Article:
The survey also shows that the majority of people are willing to share biometric details to help increase border security, in return for personal benefits such as faster processing times at borders and more convenient travel.
However, it also found people want to know what security measures are in place to protect their biometric information and understand what these are prior to submitting their details.
Accenture surveyed 3,001 residents in Australia, France, Germany, Japan, the UK and US from April 14-28, 2014, via an online quantitative survey.
The research was fielded by Penn Schoen Berland (PSB) to capture general attitudes toward biometrics, as they could one day be applied for border control and travel.
The majority surveyed (89%) say they are willing to share their biometric details – the unique physical characteristics, such as fingerprints, that can be used to verify identities and automate recognition when traveling across international borders.
However, 69% of the 3,000 survey respondents say they have not shared any biometric information to date, but say they believe biometrics can play a significant role in facilitating faster and more secure travel while protecting borders.
When asked about the specific benefits of sharing biometrics more than half (62%) of those surveyed are willing to share biometric information to make their country’s borders more secure, speed up customs and border control processing (58%) and make travel more convenient (56%).
Mark Crego, who leads Accenture’s global border and identity services business, explains: “The survey findings show strong support from citizens for the greater use of biometrics to secure national borders, enable more convenient travel and facilitate faster processing through customs and border control.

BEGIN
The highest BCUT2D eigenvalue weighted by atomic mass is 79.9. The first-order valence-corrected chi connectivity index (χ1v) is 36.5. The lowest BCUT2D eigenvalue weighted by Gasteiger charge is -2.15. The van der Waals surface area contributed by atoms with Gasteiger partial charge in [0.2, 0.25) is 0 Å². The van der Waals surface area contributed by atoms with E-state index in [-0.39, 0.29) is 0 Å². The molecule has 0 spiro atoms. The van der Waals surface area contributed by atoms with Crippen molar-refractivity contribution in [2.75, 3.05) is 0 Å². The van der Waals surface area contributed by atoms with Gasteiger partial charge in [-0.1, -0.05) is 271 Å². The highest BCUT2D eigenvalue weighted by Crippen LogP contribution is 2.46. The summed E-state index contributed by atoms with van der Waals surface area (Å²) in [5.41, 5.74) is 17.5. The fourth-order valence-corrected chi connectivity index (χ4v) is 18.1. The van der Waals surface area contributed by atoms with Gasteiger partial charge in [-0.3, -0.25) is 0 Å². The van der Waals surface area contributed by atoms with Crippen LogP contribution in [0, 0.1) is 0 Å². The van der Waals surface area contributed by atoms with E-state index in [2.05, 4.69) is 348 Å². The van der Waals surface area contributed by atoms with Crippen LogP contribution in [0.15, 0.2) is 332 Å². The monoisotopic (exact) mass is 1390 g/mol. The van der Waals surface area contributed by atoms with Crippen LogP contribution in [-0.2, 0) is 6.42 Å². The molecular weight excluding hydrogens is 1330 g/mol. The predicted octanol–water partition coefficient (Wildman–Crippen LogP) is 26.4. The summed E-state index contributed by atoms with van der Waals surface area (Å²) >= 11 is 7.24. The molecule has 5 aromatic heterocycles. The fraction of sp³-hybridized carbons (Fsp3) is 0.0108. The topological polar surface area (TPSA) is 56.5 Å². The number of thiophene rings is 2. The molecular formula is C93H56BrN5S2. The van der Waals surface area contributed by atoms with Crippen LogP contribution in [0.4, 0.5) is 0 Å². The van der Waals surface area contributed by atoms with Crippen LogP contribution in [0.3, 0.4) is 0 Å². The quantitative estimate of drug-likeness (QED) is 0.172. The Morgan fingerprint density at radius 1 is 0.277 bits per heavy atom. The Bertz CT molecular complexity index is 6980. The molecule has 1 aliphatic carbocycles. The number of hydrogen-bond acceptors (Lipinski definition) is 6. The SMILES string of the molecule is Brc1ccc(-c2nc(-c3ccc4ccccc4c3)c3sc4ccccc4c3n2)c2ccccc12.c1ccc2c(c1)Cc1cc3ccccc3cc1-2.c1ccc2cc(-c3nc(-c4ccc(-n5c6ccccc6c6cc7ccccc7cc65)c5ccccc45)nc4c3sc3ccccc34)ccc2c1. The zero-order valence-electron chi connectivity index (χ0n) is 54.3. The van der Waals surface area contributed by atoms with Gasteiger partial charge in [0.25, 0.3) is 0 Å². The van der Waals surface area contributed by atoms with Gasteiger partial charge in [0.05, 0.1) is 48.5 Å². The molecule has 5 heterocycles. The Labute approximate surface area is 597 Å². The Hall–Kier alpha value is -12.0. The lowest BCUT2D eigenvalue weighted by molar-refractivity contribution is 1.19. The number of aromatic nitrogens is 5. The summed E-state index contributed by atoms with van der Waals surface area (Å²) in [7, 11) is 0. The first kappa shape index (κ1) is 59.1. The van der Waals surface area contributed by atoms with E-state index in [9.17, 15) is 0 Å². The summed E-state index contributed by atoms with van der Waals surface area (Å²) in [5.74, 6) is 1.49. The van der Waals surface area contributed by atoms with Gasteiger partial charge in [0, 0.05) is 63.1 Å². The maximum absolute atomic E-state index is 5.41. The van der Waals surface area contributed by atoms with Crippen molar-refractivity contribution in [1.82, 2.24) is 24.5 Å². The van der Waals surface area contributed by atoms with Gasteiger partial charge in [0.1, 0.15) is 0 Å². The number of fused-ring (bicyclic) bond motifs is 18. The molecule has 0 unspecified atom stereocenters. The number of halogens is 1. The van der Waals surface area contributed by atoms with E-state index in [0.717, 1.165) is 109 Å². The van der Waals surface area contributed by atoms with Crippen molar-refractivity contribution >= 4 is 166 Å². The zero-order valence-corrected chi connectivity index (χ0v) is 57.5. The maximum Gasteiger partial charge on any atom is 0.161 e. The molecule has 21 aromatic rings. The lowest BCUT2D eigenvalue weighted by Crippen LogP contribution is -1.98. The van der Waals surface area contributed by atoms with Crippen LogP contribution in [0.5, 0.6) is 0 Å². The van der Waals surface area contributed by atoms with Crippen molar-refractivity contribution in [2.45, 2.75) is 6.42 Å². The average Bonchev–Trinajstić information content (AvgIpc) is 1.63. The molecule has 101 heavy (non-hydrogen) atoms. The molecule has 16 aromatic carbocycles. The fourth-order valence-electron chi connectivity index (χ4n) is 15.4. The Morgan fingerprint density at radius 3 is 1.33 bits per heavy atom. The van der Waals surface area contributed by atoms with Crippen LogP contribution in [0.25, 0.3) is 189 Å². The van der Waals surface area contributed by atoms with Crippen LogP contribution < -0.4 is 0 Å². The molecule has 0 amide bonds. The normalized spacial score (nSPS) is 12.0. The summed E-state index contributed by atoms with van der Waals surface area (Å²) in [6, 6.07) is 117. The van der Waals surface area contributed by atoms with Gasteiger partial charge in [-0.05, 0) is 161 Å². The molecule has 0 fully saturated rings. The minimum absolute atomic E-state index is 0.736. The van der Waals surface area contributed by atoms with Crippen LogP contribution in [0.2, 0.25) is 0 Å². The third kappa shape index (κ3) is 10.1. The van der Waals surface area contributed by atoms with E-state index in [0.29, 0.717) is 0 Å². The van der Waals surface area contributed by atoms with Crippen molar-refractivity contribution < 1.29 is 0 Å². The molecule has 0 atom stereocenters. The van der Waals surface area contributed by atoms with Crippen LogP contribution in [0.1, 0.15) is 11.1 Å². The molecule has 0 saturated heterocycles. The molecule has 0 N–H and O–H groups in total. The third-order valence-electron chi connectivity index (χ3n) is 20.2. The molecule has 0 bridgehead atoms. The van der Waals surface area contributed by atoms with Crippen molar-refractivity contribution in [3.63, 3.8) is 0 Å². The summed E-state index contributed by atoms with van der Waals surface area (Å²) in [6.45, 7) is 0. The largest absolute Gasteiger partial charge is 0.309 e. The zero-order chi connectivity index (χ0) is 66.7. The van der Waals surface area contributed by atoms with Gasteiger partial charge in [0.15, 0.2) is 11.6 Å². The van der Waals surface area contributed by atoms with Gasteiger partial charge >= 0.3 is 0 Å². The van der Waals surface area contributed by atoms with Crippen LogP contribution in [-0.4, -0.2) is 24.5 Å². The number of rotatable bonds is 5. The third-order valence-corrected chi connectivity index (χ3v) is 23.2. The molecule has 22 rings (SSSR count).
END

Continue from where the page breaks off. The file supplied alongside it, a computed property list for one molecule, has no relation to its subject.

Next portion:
“The majority of citizens are willing to share biometric details to help increase border security and, at the same time, reap benefits such as faster processing times at borders and more convenient travel.”
More than half (58%) of those surveyed said they would be likely to share their biometric details to enable participation in registered traveller programmes (RTP’s) that allow pre-registered passengers to have faster, easier processing through customs and border control.
The survey also found nearly three-fourths (71%) of citizen support the use of biometrics to verify the identities of all persons crossing borders (residents and visitors) and a similar number (73%) believe that using biometrics to verify the identity of everyone crossing the border would make countries more secure.
Crego adds: “The strong support by citizens for technologies that can improve travel and secure borders demonstrates how important it is for border management agencies to continue adopting new tools that meet the demands of citizens and better manage the transit of people across borders.
“Increasing the use of biometrics and introducing registered traveler programs can make traveling faster, safer and more convenient and strengthen both border and national security through improved intelligence gathering.”
Automated Border Clearance (e-gates)
The Acccenture survey also asked about the use of automated border clearance solutions, such as e-gates at airports and border crossings, and found less than one-fourth (23%) of respondents say they had used an e-gate.
However, of those who have used an e-gate, the majority (80%) said they would do so again if they had the option, while 85% of e-gate users found them faster than manual border clearance checkpoints managed by a border patrol officer.
Despite citizens’ support for biometrics and the greater use of technology to facilitate travel, more than two-thirds of respondents (68%) say that prior to deciding to share their biometric information, they would want to know what security measures were in place to protect the data, and 67% would want to know how their personal information is being used.